Bus guide for the blind - Designed: a cane that reads route numbers aloud
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- Published 6.06.08
|(From left) Singh, Paul and Mehra with the bus identifier module and the walking stick in New Delhi. Picture by Rajesh Kumar|
New Delhi, June 6: Pratima Singh’s face broke into a smile as she walked slowly towards the bus door.
“Bus No. 0718,” someone at the door called out.
The walking stick in Pratima’s hand vibrated with increasing vigour as she approached the bus. Then the 25-year-old let out an excited giggle.
She had reached — on her own.
A visually impaired student at Delhi University’s Lady Shriram College, Pratima has had to depend on others all these days to guide her to a bus.
Not any more.
Now, she can dream of getting on buses without help after identifying their routes. A small box reads out the route number of approaching buses and a cane directs her to the door of the right bus.
Four computer science students at Delhi’s Indian Institute of Technology have designed a unique “bus identification and homing” technology that has fetched them a short-term patent and requests of large-scale manufacture from the visually impaired.
Final-year students Rohan Paul, Vaibhav Singh and Dheeraj Mehra, and a senior, Ankush Garg, who has already graduated from the IIT, have also won support from the Indian government for their project.
Rohan said the idea first came to him during amateur school experiments eight years back.
“There was no opportunity to actually develop any system then. When I saw we had an opportunity here, in IIT, I wasn’t about to let it go,” he told The Telegraph after an official demonstration on Wednesday for students from the National Association of the Blind.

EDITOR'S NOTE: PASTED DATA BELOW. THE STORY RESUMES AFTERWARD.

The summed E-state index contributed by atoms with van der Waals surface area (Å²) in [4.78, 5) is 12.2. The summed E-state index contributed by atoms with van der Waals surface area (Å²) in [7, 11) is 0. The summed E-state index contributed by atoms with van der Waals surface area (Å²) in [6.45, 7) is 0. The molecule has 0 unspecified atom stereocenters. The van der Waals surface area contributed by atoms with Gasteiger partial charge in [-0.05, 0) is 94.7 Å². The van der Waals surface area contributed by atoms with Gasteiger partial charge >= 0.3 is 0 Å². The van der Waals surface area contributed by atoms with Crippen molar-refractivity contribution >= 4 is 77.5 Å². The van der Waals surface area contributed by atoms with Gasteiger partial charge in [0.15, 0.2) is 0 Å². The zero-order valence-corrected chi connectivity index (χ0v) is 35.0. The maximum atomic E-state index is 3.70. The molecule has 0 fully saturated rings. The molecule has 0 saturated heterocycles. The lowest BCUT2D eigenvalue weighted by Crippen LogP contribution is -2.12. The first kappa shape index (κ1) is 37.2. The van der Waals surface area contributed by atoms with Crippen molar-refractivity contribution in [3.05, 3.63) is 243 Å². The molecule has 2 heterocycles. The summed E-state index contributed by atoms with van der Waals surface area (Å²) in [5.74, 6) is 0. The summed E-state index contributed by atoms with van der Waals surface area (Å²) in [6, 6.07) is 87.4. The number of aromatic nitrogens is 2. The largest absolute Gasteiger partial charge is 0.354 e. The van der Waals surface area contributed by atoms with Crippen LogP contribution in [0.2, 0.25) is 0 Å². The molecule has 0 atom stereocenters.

Pratima is a member of the NAB, which assisted the IIT team with regular feedback on the needs of the visually challenged. The association had pinpointed the lack of a bus identification system as a key problem.
The system consists of two box-shaped modules — one, to be used by the visually challenged, and the other, to be loaded on to every bus.
When the user, standing at a bus stop, hears an approaching bus, he has to press a key on his module, marked ‘Q’ — for query — in Braille.
The module sends out radio frequency waves, which reach the receiver module on any bus within 30m. The bus module sends a signal back to the user’s device, which reads out the route number of the bus.
If more than one bus is waiting at the stop, the signal from each of the vehicles is read out on the user’s box. The user can select the preferred route by pressing another button after the bus number of his or her choice has been read out.
The module sends a fresh signal to the selected bus, which, on receiving it, calls out its route number loudly from a speaker placed next to the door. It helps the user determine the general direction in which to move. The specially designed cane vibrates with increasing intensity as the user approaches the door of the bus.
The user module can also be fitted on to the cane. The hand-held module and the cane, together, would cost less than Rs 1,000 after mass production, Paul added.
A Swiss travel-aide system for the visually challenged — the only possible competitor for the IIT product — costs around 800 euros (about Rs 48,000).